347. Memorandum From the President’s Assistant for National Security Affairs (Brzezinski) to President Carter 1


  • Reply to Giscard

President Giscard has sent you (at Tab B)2 a letter on proliferation. (It is not really a personal letter but rather one prepared by the bureaucracy.) In the letter, he asserts that a misunderstanding occurred regarding the objectives of the nuclear experts meeting in Paris on June 8–9.3 He says he thought it was supposed to study the feasibility of the fuel cycle study; we and everyone else thought that issue was settled and used the Experts’ Meeting to draft terms of reference for the study.

Giscard’s letter suggests that the French now are going back on what appeared at the Summit to be a commitment to participate in our proposed international fuel cycle evaluation. He expresses his belief that the experts should meet again to undertake the preliminary study commissioned in London.

Attached at Tab A4 is a proposed response to President Giscard that urges the French to get back on board with respect to the evaluation, while making some accommodation for the apparent “misunderstanding.” It also takes advantage of Giscard’s opening to you to raise our two key issues with the French:

Adoption of full scope safeguards: We have made startling progress in the past two months on full scope safeguards: the Canadians already practice them unilaterally; the British, Germans and Soviets have stated clear support for them as joint supplier policy. The only remaining barrier to their formal adoption at the fall London Suppliers meeting is France.

The Pakistani deal: We want to take this opportunity again to bring up the Pakistan issue with Giscard. A complimentary reference to Giscard’s efforts to delay deliveries to Pakistan and mention of the potentially positive effect on Pakistan of the attitude of the new Indian [Page 894] Government should encourage Giscard to feel more like a partner in these efforts and would tie the Pakistan issue into the overall picture in a low-key way.

The French concerns, mentioned in paragraph 2 of your reply, refer to: French demands that for the duration of the fuel cycle study (1) the U.S. allow all reprocessing of U.S.-supplied fuel from third countries, and (2) the U.S. agree not to renegotiate the U.S.–EURATOM Agreement for Cooperation.5 While both of these positions are in conflict with your expressed policy, there is modest room for maneuver. Specifically, State and ERDA propose the following steps referred to in the response.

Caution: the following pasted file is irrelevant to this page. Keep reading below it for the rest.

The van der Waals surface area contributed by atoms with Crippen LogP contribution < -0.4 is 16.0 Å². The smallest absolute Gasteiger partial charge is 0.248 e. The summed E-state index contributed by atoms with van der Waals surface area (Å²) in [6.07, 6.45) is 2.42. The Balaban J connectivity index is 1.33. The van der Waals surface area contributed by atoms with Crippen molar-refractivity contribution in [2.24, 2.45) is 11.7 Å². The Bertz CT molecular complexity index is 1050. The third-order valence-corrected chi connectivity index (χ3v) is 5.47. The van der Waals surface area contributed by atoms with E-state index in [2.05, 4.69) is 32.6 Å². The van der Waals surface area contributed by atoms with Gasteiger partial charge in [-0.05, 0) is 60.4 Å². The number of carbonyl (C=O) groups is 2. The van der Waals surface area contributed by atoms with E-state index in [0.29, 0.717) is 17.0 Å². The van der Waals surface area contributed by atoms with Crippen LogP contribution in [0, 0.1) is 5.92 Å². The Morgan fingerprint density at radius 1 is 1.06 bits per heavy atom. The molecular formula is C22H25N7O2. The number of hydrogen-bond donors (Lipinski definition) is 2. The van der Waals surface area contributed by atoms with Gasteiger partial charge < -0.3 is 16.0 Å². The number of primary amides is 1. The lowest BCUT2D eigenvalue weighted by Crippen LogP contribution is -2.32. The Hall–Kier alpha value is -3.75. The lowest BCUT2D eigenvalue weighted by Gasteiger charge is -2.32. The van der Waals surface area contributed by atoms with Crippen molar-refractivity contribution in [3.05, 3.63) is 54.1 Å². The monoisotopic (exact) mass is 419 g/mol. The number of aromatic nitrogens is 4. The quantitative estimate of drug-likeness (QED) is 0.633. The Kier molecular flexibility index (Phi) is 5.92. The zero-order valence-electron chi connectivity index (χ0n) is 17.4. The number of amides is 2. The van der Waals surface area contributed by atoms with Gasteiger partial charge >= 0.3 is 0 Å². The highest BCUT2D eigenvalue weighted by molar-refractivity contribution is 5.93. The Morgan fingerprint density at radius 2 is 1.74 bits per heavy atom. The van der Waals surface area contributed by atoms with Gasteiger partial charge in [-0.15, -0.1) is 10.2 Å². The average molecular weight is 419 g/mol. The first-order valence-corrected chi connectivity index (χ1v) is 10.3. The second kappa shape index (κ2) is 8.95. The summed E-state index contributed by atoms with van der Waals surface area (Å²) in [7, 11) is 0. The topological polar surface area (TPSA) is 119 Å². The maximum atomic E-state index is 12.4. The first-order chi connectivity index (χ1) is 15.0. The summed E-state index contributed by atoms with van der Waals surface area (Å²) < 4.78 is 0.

1. That we agree to begin renegotiation of those elements of the U.S.–EURATOM Agreement that are not controversial, and that we agree not to take up, for the period of the first two-year phase of the fuel cycle evaluation, the controversial elements relating to disposition of spent fuel within the European Economic Community, including both reprocessing and retransfer.

2. That we indicate that we are prepared to consider favorably U.S. approval for reprocessing sufficient amounts of spent fuel during the period of the evaluation to ensure that the capacities of existing French facilities are met, but not agree to any long-term contract for reprocessing of spent fuel (particularly from Japan) that would be used to finance the construction of new French reprocessing facilities.

Finally, I believe we can use the response to Giscard to good effect by noting that Gerry Smith will soon be available to meet with appropriate officials of the French Government to explain your views in greater detail. This reference to Gerry’s role should help open a useful channel of communications at a level between the technical experts and direct contact between you and Giscard. The French have been exploiting this gap up until now.


That you approve the draft response.6

That you approve the negotiating positions outlined here, to be proposed to the French by Smith as soon as possible.7

  1. Source: Carter Library, National Security Affairs, Brzezinski Material, Brzezinski Office File, Box 12, France: 1977. Confidential. Sent for action. Carter initialed the top of the memorandum.
  2. The Giscard letter was not attached but is available in telegram 147101 to Paris, June 23. (National Archives, RG 59, Central Foreign Policy File, P850056-2578)
  3. Not found.
  4. Tab A was not attached. Carter’s response is available in telegram 147101 to Paris. (Ibid.)
  5. On June 23, 1958, the Eisenhower administration asked Congress for the “early approval” of an agreement between the United States government and the six EURATOM countries—Belgium, France, the FRG, Italy, Luxembourg, and the Netherlands—to cooperate to produce and use nuclear energy in Western Europe. (See “President Asks for Congressional Approval of Agreement with European Atomic Energy Community,” June 23, 1958, in Department of State Bulletin, pp. 70–80)
  6. Carter checked the “Approve” option and wrote “as amended” in the right-hand margin.
  7. Carter checked the “Approve” option and wrote “Be firm—C” in the right-hand margin.